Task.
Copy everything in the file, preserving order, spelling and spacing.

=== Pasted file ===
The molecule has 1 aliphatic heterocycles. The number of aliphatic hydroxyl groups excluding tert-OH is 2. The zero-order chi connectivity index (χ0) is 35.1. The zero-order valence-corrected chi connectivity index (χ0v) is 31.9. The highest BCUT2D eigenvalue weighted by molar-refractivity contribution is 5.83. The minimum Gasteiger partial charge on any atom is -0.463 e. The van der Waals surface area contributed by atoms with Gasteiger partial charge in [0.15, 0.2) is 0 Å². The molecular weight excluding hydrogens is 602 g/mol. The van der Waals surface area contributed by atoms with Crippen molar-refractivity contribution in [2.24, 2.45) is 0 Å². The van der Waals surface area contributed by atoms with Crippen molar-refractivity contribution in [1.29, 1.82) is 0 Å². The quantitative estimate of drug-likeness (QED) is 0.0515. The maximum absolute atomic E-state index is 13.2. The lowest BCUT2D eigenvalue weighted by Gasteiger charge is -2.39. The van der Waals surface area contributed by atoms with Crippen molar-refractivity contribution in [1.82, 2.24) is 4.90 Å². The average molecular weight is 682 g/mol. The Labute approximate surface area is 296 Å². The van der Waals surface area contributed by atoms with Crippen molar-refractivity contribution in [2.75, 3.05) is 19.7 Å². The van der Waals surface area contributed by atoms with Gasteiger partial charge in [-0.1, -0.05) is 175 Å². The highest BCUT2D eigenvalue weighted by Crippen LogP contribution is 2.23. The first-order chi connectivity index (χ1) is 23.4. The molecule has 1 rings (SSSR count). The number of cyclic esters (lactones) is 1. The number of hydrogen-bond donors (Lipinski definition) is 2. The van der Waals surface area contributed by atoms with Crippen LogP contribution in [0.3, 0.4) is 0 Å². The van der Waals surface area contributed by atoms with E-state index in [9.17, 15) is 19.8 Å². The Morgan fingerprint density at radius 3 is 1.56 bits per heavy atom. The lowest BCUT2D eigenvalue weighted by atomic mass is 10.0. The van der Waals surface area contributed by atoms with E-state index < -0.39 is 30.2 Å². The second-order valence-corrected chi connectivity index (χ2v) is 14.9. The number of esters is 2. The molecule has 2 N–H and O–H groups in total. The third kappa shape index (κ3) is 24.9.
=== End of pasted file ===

The molecule has 1 aliphatic heterocycles. The number of aliphatic hydroxyl groups excluding tert-OH is 2. The zero-order chi connectivity index (χ0) is 35.1. The zero-order valence-corrected chi connectivity index (χ0v) is 31.9. The highest BCUT2D eigenvalue weighted by molar-refractivity contribution is 5.83. The minimum Gasteiger partial charge on any atom is -0.463 e. The van der Waals surface area contributed by atoms with Gasteiger partial charge in [0.15, 0.2) is 0 Å². The molecular weight excluding hydrogens is 602 g/mol. The van der Waals surface area contributed by atoms with Crippen molar-refractivity contribution in [2.24, 2.45) is 0 Å². The van der Waals surface area contributed by atoms with Crippen molar-refractivity contribution in [1.29, 1.82) is 0 Å². The quantitative estimate of drug-likeness (QED) is 0.0515. The maximum absolute atomic E-state index is 13.2. The lowest BCUT2D eigenvalue weighted by Gasteiger charge is -2.39. The van der Waals surface area contributed by atoms with Crippen molar-refractivity contribution in [1.82, 2.24) is 4.90 Å². The average molecular weight is 682 g/mol. The Labute approximate surface area is 296 Å². The van der Waals surface area contributed by atoms with Crippen molar-refractivity contribution in [2.75, 3.05) is 19.7 Å². The van der Waals surface area contributed by atoms with Gasteiger partial charge in [-0.1, -0.05) is 175 Å². The highest BCUT2D eigenvalue weighted by Crippen LogP contribution is 2.23. The first-order chi connectivity index (χ1) is 23.4. The molecule has 1 rings (SSSR count). The number of cyclic esters (lactones) is 1. The number of hydrogen-bond donors (Lipinski definition) is 2. The van der Waals surface area contributed by atoms with Crippen LogP contribution in [0.3, 0.4) is 0 Å². The van der Waals surface area contributed by atoms with E-state index in [9.17, 15) is 19.8 Å². The Morgan fingerprint density at radius 3 is 1.56 bits per heavy atom. The lowest BCUT2D eigenvalue weighted by atomic mass is 10.0. The van der Waals surface area contributed by atoms with E-state index < -0.39 is 30.2 Å². The second-order valence-corrected chi connectivity index (χ2v) is 14.9. The number of esters is 2. The molecule has 2 N–H and O–H groups in total. The third kappa shape index (κ3) is 24.9.